On average, sulfates and parabens make between 25-50% of your shampoo. These levels are considered safe if they’re properly rinsed off, which is why using a scalp brush or a vigorous washing technique can be critical for protecting your scalp from these chemicals.
Even if there isn’t a clear link between parabens and health risks, some individuals may be more sensitive to parabens than others .
How to Identify Parabens in Shampoos
Personal care products are the most significant contributors to paraben exposure. According to the Environmental Working Group, over 2,600 products in one study showed the presence of propylparaben, which can be somewhat hazardous for your health.
Unlike sulfates, parabens are trickier to recognize in shampoo formulas. Still, most cosmetics must have a list of ingredients by their common name; the most commonly used parabens actually contain the word “paraben” in their name. Some of these include methylparaben, propylparaben, iso-butylparaben, butylparaben, and ethylparaben.
However, parabens can also hide as Alkyl parahydroxybenzoates in shampoo. Other less common parabens are iso-propyl and phenyl paraben, but their use is technically restricted, so you shouldn’t find them in your cosmetic products.
Sulfates are also very easy to identify. In most hair care products, sulfates and parabens are among the first ingredients listed because they’re present in high concentrations. Common sulfates used in shampoo are sodium lauryl sulfate, laureth sulfate sodium, lauryl sulfoacetate sodium, lauroyl isethionate, and sodium lauroyl taurate.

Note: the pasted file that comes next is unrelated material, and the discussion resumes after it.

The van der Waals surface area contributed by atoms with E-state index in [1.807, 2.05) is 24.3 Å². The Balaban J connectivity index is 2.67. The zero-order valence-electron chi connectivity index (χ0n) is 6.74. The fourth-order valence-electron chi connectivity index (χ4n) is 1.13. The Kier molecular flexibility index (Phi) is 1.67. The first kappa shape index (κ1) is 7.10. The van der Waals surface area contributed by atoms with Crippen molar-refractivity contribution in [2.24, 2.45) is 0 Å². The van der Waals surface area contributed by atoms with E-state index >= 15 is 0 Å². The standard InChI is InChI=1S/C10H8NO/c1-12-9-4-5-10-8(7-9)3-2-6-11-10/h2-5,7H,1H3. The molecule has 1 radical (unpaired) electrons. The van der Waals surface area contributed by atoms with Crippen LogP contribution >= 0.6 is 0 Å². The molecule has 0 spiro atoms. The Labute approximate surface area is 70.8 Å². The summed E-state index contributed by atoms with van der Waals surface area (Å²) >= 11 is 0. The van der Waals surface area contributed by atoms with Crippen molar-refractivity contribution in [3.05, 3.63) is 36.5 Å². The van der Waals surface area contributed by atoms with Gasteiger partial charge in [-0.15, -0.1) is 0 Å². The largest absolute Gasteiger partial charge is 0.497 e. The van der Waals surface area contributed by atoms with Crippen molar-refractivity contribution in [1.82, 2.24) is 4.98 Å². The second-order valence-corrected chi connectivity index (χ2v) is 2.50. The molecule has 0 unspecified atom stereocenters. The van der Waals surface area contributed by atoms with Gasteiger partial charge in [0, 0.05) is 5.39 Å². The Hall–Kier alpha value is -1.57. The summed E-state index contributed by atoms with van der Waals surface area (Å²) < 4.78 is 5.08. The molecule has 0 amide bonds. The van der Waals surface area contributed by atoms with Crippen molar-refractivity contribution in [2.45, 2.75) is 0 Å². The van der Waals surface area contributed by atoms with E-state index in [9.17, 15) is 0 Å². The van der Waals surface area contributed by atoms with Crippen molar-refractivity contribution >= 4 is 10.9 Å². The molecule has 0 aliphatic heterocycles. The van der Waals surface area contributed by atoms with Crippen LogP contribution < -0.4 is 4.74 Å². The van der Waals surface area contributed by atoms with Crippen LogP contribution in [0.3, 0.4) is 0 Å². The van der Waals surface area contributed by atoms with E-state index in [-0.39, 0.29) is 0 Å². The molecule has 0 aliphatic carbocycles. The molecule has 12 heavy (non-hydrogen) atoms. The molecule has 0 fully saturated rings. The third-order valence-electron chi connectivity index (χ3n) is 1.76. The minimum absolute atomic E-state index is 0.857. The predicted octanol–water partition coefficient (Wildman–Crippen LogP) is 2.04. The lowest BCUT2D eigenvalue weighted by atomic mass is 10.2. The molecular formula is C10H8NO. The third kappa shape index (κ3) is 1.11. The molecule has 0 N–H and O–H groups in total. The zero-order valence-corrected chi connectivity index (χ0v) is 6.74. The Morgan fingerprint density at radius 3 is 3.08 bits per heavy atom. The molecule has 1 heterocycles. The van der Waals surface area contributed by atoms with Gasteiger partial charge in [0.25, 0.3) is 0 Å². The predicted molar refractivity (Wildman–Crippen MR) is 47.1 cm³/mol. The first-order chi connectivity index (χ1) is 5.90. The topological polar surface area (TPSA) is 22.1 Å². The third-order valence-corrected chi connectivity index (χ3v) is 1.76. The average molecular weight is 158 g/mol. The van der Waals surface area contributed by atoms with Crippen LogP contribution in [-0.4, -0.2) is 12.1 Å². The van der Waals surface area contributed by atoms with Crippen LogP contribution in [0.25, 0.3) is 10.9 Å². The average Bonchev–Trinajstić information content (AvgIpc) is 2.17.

A safer alternative to these stripping sulfates could be sodium lauryl glucosides hydroxypropyl sulfonate. This hard-to-pronounce ingredient is a natural sulfate alternative that’s safe for sensitive skin and can cleanse your hair and body without stripping it of its natural oils.
Tips to Shop for Paraben-free Shampoos
Luckily, the rise of paraben-free shampoos and cosmetics have made it easier to shop for safer alternatives. Usually, these products use less-irritant ingredients like phenoxyethanol or sodium benzoate. Both are natural and safe preservatives that do an excellent job at keeping harmful bacteria, fungi and mold at bay.
Unfortunately, as some cosmetic companies look for other preservatives, sometimes parabens are traded for not-so-beneficial preservatives. For example, formaldehyde is a popular preservative, but it’s known to cause skin irritation and carries cancer risk labels.
Other ingredients to avoid in paraben-free shampoos are polyethylene glycol (PEG), an ingredient used in cleaning products to remove grease stains; diethanolamine (DEA) and triethanolamine (TEA), both help stabilize the pH of common hair products but can also be eye irritants and allergens.
Does Mother Dirt Use Parabens?
No. Mother Dirt’s hair care products are all formulated without parabens, sulfates or harsh surfactants. We develop products that support the skin microbiome and restore scalp microbiome balance -- our hair care products don’t contain any aggressors that might disrupt this ecosystem.
There’s a lot we still don’t know about parabens in shampoo. However, if you’re concerned about your health, prevention is always better. Besides, nowadays, it’s easy to find paraben-free shampoos and conditioners that nourish and protect your skin from breakage and damage. So, why compromise?